For Iraq, the resumption of trade is particularly vital in addressing food insecurity in the recently liberated governorates of Anbar, Salahuddin, and Nineveh. Largely cut off from the rest of Iraq when under Islamic State rule between 2014 and 2017, and later cut off from IS-controlled trade routes in eastern Syria, these predominantly Sunni Arab governorates have not yet been able to return to a level of agricultural activity that ensures food security. Large swaths of former agricultural land across Salahuddin, Nineveh, and Kirkuk—the breadbasket provinces of Iraq—still lacked vegetation in the 2017 and 2018 growing and harvesting seasons. This is partly because Iraqi internally displaced persons (IDPs) have been reluctant to return. But even in areas where displaced people have returned, there has not been sufficient government support to resume agricultural activity, whether by rebuilding damaged irrigation canals, providing seeds, or subsidizing the cost of production.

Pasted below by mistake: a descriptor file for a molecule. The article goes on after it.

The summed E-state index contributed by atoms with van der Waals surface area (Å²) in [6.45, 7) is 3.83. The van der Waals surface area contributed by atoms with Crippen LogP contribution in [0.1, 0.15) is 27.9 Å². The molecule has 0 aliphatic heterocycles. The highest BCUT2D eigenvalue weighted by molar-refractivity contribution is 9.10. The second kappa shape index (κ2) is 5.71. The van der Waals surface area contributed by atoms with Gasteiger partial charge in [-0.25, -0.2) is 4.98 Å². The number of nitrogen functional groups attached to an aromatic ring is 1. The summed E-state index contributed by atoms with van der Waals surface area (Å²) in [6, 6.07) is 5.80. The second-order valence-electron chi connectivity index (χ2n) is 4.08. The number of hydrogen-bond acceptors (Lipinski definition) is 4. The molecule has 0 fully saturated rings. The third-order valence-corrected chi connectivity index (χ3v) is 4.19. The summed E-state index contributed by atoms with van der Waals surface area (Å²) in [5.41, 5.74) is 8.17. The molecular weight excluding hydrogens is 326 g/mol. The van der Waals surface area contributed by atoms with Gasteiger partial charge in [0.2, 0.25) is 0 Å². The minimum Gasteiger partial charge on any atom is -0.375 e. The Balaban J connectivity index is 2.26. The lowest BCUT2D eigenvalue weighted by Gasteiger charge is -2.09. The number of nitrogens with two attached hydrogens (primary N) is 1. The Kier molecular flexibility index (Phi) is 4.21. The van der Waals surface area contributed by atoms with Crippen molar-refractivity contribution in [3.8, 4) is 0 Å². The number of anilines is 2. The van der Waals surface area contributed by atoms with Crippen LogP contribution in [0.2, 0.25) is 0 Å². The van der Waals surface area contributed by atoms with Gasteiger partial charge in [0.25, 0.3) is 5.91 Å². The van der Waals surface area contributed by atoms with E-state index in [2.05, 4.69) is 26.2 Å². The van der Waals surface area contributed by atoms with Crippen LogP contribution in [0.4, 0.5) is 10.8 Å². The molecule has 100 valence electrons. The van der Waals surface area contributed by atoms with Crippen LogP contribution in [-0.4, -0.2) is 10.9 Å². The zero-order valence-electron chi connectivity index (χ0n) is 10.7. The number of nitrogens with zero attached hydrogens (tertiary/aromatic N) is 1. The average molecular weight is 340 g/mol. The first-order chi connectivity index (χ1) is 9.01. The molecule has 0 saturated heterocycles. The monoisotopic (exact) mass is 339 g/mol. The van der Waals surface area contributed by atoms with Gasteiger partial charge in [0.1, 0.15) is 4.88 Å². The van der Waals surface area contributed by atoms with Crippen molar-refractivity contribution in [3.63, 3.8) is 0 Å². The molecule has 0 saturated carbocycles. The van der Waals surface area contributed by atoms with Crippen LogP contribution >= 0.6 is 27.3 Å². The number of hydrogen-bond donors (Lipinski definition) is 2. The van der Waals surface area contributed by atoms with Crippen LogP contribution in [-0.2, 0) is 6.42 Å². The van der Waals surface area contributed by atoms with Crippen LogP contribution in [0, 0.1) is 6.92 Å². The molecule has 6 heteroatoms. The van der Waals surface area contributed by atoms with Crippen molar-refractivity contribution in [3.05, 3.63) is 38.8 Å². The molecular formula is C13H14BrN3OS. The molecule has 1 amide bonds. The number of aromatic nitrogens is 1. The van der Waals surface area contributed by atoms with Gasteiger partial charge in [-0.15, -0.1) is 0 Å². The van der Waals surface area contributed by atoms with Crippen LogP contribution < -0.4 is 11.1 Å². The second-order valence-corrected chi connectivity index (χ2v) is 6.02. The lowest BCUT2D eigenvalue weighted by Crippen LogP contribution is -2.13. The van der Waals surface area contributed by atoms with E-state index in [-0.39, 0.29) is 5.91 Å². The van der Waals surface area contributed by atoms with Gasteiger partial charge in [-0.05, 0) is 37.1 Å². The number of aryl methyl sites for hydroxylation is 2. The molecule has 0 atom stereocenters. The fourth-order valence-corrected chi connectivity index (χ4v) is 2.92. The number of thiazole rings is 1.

Prior to the Syrian crisis, Syrian agricultural exports—consisting mainly of foodstuffs and animal products—generated $1.1 billion. Since 2014, the Abu Kamal, Tanf, and Rabia border crossings between Syria and Iraq have remained closed to commercial traffic, cutting off this trade apart from some smuggling. Cross-border animal trade and the free movement of herds are particularly essential for safeguarding local sources of food in war-struck provinces such as Anbar and Nineveh. Almost one third of Iraq’s total 13.5 million sheep, cattle, and goats and 39 million poultry was lost in IS-dominated governorates of Nineveh, Salahuddin, Kirkuk, and Anbar. This was due to a number of reasons: livestock was killed during clashes; stolen amid the security vacuum; fell foul to diseases due to lack of veterinary access; or confiscated by IS and sold on local markets to keep meat prices low and accessible to the public. Access to livestock, therefore, would enable local economic activity through dairy production and cottage industries, both of which are a major source of primary income for female-headed households and displaced families. This would help stabilize these provinces in the absence of reconstruction aid from the paralyzed government in Baghdad.